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Back to Vitamin D

Functions of Vitamin D

The function of vitamin D that is most clearly understood is its role in calcium metabolism.1 However, there is evidence for emerging roles that have implications for health and prevention of various diseases.

When blood levels of calcium fall, parathyroid hormone (PTH) is released to promote hydroxylation of 25(OH)D to its active form 1,25(OH)2D. Both PTH and 1,25(OH)2D mobilize calcium from bone and enhance absorption of calcium from the intestine and kidneys.1

Vitamin D in its active form also has the capacity to modify cellular activity, cell differentiation and cell proliferation, and therefore may have many roles in physiology and health.1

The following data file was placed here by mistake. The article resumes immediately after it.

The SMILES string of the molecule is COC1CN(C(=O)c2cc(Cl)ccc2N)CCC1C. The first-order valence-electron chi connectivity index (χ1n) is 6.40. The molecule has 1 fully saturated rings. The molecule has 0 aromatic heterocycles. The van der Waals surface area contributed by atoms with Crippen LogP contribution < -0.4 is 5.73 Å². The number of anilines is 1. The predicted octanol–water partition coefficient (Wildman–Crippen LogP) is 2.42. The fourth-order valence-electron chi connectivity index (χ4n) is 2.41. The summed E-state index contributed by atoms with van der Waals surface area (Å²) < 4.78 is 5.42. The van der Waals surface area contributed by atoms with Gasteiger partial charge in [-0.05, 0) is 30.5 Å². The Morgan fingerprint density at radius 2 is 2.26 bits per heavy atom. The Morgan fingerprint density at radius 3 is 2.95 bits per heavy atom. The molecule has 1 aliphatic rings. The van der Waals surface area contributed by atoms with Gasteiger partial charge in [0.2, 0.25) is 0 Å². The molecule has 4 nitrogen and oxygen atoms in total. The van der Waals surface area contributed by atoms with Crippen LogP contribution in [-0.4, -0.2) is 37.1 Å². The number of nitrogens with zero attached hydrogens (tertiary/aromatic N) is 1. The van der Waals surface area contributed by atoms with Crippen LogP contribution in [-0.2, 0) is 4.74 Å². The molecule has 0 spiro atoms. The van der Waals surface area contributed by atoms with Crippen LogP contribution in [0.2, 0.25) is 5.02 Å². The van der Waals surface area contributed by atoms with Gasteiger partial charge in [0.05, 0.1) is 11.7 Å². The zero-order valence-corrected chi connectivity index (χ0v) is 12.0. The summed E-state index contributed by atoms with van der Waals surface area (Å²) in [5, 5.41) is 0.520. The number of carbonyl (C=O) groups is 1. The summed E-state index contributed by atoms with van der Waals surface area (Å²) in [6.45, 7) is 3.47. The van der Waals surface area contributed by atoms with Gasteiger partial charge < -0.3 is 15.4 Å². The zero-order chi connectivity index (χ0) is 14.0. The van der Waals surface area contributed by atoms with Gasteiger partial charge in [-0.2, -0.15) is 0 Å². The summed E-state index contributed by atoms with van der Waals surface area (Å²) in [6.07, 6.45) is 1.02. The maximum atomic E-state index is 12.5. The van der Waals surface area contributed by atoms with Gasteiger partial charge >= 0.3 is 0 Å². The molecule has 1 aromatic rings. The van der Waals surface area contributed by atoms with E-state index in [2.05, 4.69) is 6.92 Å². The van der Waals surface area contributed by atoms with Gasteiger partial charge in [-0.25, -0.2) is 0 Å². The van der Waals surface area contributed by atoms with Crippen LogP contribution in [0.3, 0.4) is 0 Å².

Vitamin D receptors have been reported in all tissues including: immune system, brain, heart, pancreas, and intestine, suggesting a role in these tissues.1 This may explain its association in a wide variety of conditions such as type 1 and type 2 diabetes, multiple sclerosis, schizophrenia, and some cancers.1

References

  1. Weiler H. Vitamin D: The current state in Canada. A CCFN Watching Brief, August 2008.

Keywords: vitamin D


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